Culling can also have complex, unforeseen consequences. In the case of Eurasian badgers (Meles meles) in the United Kingdom, culling has been found to disrupt the animals’ social structure, causing survivors to range more widely and over longer distances. This phenomenon — referred to as the “perturbation effect” or PE (Godfray et al. 2013) — may increase bTB transmission among badgers and to cattle. In a major Randomized Badger Culling Trial (Donnelly et al. 2007) conducted at 10 replicated sites in the U.K. between 1998 and 2005, the PE was considered responsible for increased prevalence of bTB in badgers in culled areas and suggested as an explanation for higher rates of cattle herd infections in some culled areas. In contrast, a major badger culling trial in the Republic of Ireland between 1997 and 2002 found culling significantly and consistently reduced the risk of cattle herd infections in culled areas (Griffin et al. 2005).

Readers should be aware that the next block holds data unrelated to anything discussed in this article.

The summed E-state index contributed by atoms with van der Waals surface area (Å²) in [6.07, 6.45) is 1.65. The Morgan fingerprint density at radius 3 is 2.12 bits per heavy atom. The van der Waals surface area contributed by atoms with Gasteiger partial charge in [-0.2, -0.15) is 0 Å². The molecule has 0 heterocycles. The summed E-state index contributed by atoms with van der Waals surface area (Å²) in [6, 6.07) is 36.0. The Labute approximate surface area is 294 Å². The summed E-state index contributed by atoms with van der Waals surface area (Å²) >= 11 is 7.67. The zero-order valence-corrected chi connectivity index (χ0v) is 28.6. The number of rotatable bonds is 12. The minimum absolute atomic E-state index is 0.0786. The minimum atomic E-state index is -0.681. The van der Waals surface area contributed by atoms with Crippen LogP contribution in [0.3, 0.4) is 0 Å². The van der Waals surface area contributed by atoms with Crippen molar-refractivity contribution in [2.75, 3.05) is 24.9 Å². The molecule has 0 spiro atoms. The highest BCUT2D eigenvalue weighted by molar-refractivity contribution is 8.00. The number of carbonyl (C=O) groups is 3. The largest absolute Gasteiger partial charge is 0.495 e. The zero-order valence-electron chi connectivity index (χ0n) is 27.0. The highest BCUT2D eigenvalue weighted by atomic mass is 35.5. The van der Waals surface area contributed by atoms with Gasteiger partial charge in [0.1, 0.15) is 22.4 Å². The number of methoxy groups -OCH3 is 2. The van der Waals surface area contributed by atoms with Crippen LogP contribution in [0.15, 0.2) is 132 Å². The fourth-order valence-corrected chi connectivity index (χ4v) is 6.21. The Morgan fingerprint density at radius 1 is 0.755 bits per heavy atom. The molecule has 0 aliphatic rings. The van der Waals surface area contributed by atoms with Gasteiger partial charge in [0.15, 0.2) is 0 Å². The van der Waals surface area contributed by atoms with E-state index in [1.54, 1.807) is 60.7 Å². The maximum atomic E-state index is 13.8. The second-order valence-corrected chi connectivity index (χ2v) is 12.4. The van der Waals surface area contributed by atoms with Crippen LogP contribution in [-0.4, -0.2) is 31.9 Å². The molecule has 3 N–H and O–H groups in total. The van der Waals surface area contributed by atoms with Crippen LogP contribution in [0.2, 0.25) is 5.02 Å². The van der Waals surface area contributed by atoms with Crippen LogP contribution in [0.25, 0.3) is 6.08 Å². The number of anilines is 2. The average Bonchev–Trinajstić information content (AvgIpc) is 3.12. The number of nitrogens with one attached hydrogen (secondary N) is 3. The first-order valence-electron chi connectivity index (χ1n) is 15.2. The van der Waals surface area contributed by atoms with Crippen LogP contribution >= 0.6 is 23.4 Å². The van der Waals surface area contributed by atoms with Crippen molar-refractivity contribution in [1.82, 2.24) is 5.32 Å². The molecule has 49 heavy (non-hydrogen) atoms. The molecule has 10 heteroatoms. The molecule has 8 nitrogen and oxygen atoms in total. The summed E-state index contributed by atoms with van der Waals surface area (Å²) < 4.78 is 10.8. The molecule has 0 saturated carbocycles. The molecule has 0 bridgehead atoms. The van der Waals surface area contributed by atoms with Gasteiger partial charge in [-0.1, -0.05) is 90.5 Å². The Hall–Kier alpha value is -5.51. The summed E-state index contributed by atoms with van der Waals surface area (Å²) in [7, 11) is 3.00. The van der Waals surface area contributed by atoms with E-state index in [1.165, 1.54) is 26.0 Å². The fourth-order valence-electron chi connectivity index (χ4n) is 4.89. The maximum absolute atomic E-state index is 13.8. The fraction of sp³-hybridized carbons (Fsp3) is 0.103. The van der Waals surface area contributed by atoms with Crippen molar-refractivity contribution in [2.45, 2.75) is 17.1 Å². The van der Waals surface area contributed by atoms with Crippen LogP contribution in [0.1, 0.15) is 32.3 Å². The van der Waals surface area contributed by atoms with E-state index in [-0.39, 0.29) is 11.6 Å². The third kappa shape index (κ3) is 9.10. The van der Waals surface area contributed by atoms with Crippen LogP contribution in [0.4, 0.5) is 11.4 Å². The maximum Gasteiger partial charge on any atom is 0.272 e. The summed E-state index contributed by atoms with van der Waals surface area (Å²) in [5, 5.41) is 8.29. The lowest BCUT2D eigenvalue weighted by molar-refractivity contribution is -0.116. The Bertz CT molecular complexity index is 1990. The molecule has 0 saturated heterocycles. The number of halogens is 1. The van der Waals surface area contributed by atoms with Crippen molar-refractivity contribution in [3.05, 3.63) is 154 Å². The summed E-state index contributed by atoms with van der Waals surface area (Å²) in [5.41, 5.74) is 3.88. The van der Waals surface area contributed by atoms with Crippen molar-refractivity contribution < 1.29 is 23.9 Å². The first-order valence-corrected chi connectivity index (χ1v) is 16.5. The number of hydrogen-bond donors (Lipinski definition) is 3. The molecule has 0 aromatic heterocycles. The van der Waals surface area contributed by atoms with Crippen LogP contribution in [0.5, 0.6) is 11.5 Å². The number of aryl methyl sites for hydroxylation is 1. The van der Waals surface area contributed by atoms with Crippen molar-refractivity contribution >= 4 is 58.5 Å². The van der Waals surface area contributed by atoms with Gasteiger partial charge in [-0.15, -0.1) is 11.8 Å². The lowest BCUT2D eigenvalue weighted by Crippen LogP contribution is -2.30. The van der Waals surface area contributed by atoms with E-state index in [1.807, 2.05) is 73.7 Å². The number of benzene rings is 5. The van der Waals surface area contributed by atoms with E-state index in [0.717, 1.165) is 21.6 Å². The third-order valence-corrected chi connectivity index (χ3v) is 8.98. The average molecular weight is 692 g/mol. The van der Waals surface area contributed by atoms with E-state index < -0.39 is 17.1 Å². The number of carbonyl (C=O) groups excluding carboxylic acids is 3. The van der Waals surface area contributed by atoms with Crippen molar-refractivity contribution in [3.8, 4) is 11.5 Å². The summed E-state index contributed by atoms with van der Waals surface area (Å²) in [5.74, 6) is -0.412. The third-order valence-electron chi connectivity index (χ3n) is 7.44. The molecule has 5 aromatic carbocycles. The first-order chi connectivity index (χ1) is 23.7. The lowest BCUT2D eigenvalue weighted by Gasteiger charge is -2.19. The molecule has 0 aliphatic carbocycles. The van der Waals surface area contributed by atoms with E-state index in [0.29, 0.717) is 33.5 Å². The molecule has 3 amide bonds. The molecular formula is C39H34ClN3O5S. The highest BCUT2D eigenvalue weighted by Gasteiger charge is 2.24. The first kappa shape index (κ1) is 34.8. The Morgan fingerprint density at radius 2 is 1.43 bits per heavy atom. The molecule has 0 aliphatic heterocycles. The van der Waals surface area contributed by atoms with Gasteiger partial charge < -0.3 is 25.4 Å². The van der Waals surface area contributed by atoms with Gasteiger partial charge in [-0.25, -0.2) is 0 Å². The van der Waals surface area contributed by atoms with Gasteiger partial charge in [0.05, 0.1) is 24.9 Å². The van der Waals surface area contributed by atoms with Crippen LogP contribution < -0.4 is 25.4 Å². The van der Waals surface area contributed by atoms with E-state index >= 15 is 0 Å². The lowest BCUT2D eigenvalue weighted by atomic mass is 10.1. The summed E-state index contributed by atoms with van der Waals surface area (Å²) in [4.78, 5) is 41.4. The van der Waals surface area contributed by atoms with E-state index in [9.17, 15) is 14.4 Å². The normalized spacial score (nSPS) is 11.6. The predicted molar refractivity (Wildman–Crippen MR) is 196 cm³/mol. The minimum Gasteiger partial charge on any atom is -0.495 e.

Public involvement also can aid or complicate disease eradication efforts. In Minnesota, for example, the public tolerated four consecutive years — 2007 to 2010 — of ground and aerial culling of deer in order to eradicate a spillover of bTB from cattle before it became established (Carstensen and DonCarlos 2011). Impressively, deer hunters’ license fees funded approximately 90 percent of culling operations (Carstensen et al. 2011). Combined with increased harvest opportunity, culling reduced the deer population in Minnesota’s core area by 55 percent and apparent bTB prevalence to zero. No infected deer have been identified since 2009, and Minnesota regained its bTB accredited-free status for cattle in 2011.
In contrast, Michigan’s residents were opposed to large reductions in deer numbers (Dorn and Mertig 2005, Frawley and Rudolph 2008), making agency culling politically untenable. Further, winter feeding and baiting of deer, which concentrates them and exacerbates disease transmission, has been difficult to eliminate. While hunters halved the deer population in Michigan’s core area by 2004, it has since rebounded, and the downward trend in bTB prevalence abated (O’Brien et al. 2011a).